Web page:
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Mazda to raise $1.1 bln, forecasts smaller loss

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[October 05, 2009]  TOKYO (AP) -- Japanese automaker Mazda now expects about half the red ink it previously forecast for the fiscal year, crediting a rise in demand from "green" car incentives, and said it will raise $1.1 billion to fund research and development.

RestaurantMazda Motor Corp. on Monday revised its forecast for the fiscal year through March 2010 to a 26 billion yen ($289.5 million) net loss -- about half the 50 billion yen ($556.8 million) loss that Japan's No. 4 automaker had projected in May.

Mazda also said it will issue new common stock later this month that will reduce former U.S. alliance partner Ford Motor Co.'s stake to 11 percent from 13.8 percent. The automaker will issue 460 million shares from Oct. 14 to Oct. 20, raising as much as 95.9 billion yen ($1.1 billion) for research and development into green cars and safety features.

In forecasting a smaller loss, Hiroshima-based Mazda said global sales for the fiscal year were expected to be stronger by 55,000 vehicles, rising to 1.155 million, from the earlier forecast of 1.1 million, helped by strong sales of the its high mileage Mazda3, called Axela in Japan.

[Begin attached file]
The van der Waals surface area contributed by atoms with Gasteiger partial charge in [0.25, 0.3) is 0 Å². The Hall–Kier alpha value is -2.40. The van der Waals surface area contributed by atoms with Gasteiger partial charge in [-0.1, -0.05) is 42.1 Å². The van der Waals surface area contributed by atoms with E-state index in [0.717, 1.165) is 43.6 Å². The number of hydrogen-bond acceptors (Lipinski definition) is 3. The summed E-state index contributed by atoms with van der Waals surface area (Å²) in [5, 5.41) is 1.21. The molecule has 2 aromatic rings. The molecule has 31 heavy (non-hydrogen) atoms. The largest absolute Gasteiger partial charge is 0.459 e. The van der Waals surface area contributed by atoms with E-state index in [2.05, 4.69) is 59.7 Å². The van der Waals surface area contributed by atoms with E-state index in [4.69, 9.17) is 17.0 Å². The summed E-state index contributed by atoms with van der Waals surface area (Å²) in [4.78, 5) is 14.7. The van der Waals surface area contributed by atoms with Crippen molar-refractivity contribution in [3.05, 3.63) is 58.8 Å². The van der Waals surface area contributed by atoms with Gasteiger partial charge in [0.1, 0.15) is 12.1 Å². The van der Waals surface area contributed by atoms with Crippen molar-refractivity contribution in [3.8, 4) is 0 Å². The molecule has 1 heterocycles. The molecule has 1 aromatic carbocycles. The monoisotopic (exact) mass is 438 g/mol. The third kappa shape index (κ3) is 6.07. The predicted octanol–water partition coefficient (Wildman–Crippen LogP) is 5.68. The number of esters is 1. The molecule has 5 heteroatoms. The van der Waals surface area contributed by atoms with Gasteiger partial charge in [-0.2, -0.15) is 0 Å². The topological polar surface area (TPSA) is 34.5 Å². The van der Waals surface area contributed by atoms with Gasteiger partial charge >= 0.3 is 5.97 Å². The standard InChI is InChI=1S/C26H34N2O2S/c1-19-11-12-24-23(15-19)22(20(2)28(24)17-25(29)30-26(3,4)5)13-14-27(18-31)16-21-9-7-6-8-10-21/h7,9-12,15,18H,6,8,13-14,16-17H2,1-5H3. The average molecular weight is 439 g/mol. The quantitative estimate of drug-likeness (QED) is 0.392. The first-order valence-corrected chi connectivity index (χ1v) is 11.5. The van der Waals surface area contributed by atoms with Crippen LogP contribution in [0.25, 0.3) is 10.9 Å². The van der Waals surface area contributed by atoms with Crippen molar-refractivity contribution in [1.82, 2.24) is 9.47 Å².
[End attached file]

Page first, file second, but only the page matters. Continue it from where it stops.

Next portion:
Mazda said it will return to profitability earlier than it had expected, by the July-September period. Initially, it had expected to stay in the red until the second half of the fiscal year, which runs from October to March.

Like other Japanese automakers, Mazda has been battered by the global slump.

Its bigger Japanese rivals such as Toyota Motor Corp. and Nissan Motor Co. have all sunk into the red.

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In Monday's revisions, Mazda said it expects 2.13 trillion yen ($23.7 billion) in sales for the fiscal year through March 2010. It had previously expected 2.030 trillion yen ($22.6 billion) in sales.

For the last fiscal year, Mazda posted a 71.5 billion yen loss on 2.536 trillion yen in sales.

Questions remain about the long run future for Mazda in a troubled industry where even bigger players are faltering.

Until last year, Ford had a 33.4 percent stake in Mazda, and had been key in turning the automaker around, sending in executives, sharing technology and cutting costs by using the same auto parts.

Mazda shares fell 5.6 percent to 185 yen in Tokyo.

[Associated Press; By YURI KAGEYAMA]

Copyright 2009 The Associated Press. All rights reserved. This material may not be published, broadcast, rewritten or redistributed.


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